Glimpses Of Our Ancestors In Sussex - online book

With Sketches Of Sussex Characters, Remarkable Incidents &c

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Sussex Tragedies and Romances.            199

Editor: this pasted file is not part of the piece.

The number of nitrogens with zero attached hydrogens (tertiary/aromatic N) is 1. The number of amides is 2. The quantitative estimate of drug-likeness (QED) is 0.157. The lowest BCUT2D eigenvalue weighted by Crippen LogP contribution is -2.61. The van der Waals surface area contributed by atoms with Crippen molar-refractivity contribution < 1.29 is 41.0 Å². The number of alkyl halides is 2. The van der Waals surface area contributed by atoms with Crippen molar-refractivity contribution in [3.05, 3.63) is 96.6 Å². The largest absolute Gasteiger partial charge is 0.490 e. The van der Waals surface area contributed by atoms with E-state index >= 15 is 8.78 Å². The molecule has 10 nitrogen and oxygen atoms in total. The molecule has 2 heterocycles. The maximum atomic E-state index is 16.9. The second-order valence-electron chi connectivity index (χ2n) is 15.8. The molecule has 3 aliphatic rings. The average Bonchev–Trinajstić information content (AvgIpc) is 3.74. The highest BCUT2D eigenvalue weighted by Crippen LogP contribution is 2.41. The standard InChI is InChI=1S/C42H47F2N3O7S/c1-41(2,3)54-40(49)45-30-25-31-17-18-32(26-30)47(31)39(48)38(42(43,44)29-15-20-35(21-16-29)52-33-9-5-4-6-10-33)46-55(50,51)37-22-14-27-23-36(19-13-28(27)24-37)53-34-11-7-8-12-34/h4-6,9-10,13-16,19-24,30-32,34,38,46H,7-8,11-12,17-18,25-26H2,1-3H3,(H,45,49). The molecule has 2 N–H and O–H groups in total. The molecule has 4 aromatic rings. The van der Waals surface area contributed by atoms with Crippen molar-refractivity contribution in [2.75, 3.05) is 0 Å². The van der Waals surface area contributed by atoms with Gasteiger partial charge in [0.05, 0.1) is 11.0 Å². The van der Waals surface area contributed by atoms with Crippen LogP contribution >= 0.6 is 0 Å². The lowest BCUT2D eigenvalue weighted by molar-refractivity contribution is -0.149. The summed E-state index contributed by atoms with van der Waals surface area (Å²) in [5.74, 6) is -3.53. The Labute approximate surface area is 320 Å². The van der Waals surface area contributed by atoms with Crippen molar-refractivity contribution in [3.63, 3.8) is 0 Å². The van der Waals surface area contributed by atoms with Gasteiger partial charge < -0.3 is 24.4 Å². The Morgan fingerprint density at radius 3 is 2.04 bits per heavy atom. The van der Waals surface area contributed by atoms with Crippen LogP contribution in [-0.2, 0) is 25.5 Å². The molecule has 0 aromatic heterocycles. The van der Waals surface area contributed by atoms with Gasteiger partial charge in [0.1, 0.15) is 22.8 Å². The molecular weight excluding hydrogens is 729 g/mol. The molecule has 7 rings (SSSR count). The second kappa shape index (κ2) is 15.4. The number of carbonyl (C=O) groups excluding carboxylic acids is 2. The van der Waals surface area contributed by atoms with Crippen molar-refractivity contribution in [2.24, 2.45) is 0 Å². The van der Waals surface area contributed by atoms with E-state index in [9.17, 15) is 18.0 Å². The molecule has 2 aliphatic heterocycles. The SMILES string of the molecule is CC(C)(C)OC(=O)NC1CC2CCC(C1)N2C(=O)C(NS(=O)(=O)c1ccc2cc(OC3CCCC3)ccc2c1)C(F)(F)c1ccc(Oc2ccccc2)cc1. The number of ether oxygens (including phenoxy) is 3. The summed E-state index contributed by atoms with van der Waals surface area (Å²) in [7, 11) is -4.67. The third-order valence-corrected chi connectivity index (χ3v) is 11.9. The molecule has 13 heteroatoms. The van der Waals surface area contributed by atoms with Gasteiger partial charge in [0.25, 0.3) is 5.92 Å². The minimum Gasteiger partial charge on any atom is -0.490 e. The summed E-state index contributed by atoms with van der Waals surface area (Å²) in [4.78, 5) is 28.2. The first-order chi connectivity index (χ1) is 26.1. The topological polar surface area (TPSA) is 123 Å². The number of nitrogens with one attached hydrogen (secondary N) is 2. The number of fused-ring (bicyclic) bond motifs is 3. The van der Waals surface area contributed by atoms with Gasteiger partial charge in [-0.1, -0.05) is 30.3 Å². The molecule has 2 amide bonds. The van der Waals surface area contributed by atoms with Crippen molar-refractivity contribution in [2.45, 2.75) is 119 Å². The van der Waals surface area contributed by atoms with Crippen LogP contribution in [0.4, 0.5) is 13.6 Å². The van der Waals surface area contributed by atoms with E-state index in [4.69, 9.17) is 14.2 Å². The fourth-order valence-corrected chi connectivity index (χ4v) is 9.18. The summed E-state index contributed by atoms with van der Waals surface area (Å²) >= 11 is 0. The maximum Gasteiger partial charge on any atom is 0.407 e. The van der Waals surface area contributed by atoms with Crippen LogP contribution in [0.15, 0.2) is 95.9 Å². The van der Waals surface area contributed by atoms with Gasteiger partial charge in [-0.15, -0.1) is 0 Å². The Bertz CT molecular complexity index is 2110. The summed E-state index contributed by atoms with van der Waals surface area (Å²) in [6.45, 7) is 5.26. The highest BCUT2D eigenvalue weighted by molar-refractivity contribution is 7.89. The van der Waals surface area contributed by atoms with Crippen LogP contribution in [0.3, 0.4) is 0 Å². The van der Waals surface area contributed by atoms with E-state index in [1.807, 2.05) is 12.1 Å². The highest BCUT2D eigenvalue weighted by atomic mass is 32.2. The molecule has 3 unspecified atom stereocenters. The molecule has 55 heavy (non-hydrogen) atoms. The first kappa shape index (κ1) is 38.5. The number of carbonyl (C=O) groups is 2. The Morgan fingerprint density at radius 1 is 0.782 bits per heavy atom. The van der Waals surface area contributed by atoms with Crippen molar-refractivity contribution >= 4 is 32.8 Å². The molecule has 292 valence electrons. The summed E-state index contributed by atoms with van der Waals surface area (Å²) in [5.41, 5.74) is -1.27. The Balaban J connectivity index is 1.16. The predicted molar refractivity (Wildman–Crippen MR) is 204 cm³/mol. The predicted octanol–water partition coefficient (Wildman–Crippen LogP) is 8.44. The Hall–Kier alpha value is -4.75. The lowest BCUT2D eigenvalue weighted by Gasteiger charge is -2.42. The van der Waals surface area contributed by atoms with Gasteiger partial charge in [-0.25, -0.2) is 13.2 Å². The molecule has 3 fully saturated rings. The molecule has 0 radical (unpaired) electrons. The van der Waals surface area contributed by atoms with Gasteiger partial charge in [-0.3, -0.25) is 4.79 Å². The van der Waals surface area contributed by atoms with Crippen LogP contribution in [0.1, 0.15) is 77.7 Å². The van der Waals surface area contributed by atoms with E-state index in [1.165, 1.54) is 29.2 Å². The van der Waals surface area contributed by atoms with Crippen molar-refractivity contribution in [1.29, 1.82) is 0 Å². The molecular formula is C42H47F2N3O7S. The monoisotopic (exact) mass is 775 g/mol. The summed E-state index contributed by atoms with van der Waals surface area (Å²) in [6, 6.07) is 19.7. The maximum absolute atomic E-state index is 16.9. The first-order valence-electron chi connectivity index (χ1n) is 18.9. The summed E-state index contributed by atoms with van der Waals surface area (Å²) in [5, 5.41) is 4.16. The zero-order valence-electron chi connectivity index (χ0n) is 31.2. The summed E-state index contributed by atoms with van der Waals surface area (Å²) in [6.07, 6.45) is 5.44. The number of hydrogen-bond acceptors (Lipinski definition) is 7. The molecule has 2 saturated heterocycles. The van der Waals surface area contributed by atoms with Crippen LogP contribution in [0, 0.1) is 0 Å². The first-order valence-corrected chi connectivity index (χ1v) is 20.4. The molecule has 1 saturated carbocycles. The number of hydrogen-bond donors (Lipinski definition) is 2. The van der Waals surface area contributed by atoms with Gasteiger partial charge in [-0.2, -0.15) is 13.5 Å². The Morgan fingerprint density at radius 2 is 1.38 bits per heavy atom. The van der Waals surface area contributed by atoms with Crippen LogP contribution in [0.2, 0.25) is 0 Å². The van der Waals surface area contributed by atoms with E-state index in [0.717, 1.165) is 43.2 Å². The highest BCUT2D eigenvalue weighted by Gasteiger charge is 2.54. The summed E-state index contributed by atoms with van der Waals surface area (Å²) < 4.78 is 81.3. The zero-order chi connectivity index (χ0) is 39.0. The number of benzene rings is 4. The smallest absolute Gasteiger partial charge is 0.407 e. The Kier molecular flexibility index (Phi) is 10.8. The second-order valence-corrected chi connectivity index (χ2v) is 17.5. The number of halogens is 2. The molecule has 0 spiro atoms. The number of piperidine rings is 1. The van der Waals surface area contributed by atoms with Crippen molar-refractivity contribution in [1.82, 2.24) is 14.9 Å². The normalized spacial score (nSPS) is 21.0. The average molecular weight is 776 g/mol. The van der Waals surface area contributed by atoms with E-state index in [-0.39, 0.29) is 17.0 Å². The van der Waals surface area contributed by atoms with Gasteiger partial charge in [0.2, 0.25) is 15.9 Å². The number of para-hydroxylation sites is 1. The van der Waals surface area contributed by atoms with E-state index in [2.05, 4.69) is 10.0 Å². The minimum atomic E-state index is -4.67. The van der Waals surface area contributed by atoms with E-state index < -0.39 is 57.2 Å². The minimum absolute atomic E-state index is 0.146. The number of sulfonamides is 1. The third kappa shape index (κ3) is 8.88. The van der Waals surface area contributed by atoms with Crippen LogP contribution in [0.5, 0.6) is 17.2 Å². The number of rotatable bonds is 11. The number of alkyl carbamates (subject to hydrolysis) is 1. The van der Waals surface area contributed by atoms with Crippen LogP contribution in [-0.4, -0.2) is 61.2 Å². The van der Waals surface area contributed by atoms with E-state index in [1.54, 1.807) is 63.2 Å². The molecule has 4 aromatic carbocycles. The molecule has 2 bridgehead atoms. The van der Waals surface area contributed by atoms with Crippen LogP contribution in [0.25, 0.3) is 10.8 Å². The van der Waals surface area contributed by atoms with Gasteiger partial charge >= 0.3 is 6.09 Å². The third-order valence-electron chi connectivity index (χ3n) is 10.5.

wake of the idiot boy, a spectacle presented itself which was sufficient to stagger the stoutest nerves; for there, in a comparatively open spot, among the long grass, lay the body of a man, but so decomposed by the elements, and so torn and mangled by birds and beasts, that, but for its clothing, there was nothing to denote humanity about it. The skull was separated from the trunk, and the coat only hung on a heap of bones. The man instantly reported his fearful discovery to the authorities, who went to the spot and took possession of the remains, and of an open razor that was found lying beside them. Active enquiries were set on foot to ascertain the identity of the body, and by what strange fate it had come in such a spot, and lain there so long; for the opinion of the medical men who examined it was, that the body had been in the wood some four months. Had no one disappeared about that time ? or was there no recollection of any stranger having been seen in the neighbourhood—passing by or through it, or stopping at a village inn or beer-shop ? None. Every inquiry was made in the neighbourhood, but no traces of a missing man were found. The clothes were searched, and three half-pence in copper and a bunch of keys were found in the pockets. The clothes themselves indicated that the deceased had been—at one time at least—in a respectable sphere of life, for the coat on his back (he had no waistcoat) and the boots on his feet were well made. His linen was marked "T. H." Then came the question, had he destroyed himself, or had he been murdered ? The evidence produced at the inquest was inconclusive on this point. The razor found beside him might have been the means of destruction in his own hands, or those of others. Decomposition left no traces for medical science to raise even a surmise upon. All that could be done at the time was to return an open verdict of " Found Dead," to take possession of the keys, clothes, &c, and to advertise the facts as extensively as possible. These steps were taken; but they never led to the identification of the dead man. From the time he was found in the wood by the idiot boy (who was
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